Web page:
How many of us find ourselves in stressful situations in our daily lives? The answer is, undoubtedly, almost everyone experiences some amount of stress on a regular basis. For some, there may be an outlet for that stress—taking up a hobby, watching memes on social media, physical activity, or quality time with a fur baby. Others perhaps, sweep things under the rug, or leave it to sort itself out. But the fact remains, if there isn’t an outlet for the stress, it builds up and manifests in various issues with regard to one’s overall health and well-being. For women, one of the major side effects of stress is irregular periods.
If you notice an unusual spotting in between your menstrual cycle, and you’re keeping track that your period arrives either very late or very early and not on the day it’s supposed to, this irregularity is caused due to stress.
Here is how stress affects your menstrual cycle:
- It is well established that stress causes a change in hormones; Cortisol, your body’s natural alarm system, and one that’s responsible for regulating your hormones and sugar levels, will spike if you’re experiencing severe stress. This spike in cortisol suppress the proper functioning of other hormones, which in turn, disrupts ovulation.
- Increased levels of stress, over time, may cause an indefinite delay in your menstrual cycle. However, this should not be confused with pregnancy. It is possible to menstruate without ovulating, an occurrence also known as an anovulatory cycle. This is exactly why it’s advisable to keep track of your period to better understand your ovulation and fertile window.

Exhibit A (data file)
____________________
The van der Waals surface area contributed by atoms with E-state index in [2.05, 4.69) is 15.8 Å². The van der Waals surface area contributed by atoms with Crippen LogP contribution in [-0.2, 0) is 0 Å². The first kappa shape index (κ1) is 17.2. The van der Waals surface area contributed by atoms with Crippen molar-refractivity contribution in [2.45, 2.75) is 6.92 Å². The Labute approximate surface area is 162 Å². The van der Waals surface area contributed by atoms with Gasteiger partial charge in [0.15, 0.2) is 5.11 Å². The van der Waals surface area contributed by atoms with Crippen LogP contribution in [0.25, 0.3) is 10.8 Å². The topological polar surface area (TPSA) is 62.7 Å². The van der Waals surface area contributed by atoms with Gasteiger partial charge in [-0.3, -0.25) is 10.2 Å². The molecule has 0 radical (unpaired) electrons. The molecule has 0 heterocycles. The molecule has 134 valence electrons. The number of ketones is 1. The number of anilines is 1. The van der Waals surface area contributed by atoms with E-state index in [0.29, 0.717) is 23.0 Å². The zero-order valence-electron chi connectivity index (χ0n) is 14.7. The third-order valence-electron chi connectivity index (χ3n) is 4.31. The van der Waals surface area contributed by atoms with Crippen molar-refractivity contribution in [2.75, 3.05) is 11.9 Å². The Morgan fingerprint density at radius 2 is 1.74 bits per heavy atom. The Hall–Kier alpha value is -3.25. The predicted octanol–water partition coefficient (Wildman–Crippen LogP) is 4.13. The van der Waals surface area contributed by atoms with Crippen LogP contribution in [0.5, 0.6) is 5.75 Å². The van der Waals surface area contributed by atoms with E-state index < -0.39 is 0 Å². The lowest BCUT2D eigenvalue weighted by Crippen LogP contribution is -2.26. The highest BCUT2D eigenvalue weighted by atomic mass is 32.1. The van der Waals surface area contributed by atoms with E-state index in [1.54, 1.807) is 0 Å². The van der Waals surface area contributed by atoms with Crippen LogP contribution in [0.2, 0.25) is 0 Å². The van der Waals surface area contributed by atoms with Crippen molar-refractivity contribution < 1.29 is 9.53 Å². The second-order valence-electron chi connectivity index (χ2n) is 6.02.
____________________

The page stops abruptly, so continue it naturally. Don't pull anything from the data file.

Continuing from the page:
- Changes in your environment, lifestyle, and diet can also cause some amount of stress, and an irregular or missed period could be your body’s way of reacting to the stressor.
- Extreme cases of stress can also lead to Polycystic Ovary Syndrome (PCOS), which in turn can cause other health complications.
- It is recommended that before you identify your stressors, you should first rule out pregnancy by taking a pregnancy test. Depending upon the results you can reach out to your doctor.
Now that we have listed out some of the effects of stress on your period, the next and perhaps the most important part is to get your cycle back on track? Experts suggest the following ways:
- While you cannot control the everyday stressors, what you can control is your response to them. Try to approach a seemingly stressful situation with a calm mind, and look for solutions instead of letting the stress get the better of you.
- Keep a track of your menstrual cycle and pay special attention when you notice a consistently odd pattern in between or during your cycle.
- A natural way to control your cycle is to maintain your Body Mass Index (BMI) between the normal ranges of 20 to 25, as fluctuating weight can also cause irregular periods.
- Sleep is the most important aspect as it gives the body its much needed rest time to restore itself. Therefore, a minimum of six to eight hours of sleep is necessary.
- For those leading high-stress or fast lifestyles, Dr Meenakshi Sauhta, obstetrician, gynaecologist, endoscopic surgeon, and director at Cloudnine Group of Hospitals, says, “It is very important to understand how your lifestyle is impacting your health. Understand factors in and around you that are causing you stress, and if needed, take a step back to take control of your mind and body. Make you and your health a priority.”
- Diet and exercise play a very important role in keeping your body and mind in check. A healthy diet along with any form of exercise for at least 40 to 45 minutes, four times a week, will help you manage your stress to a large extent. Dr Vaishali Joshi, senior obstetrician and gynaecologist at Kokilaben Ambani Hospital suggests, “The first step to a healthy lifestyle is finding ways to distress. Yoga, meditation, physical activity, or just taking a break from stressful toxic environments will help reset your system.”
- For those who have missed their period and are not pregnant, you may consult your doctor to assess the problem and prescribe appropriate medication, if need be.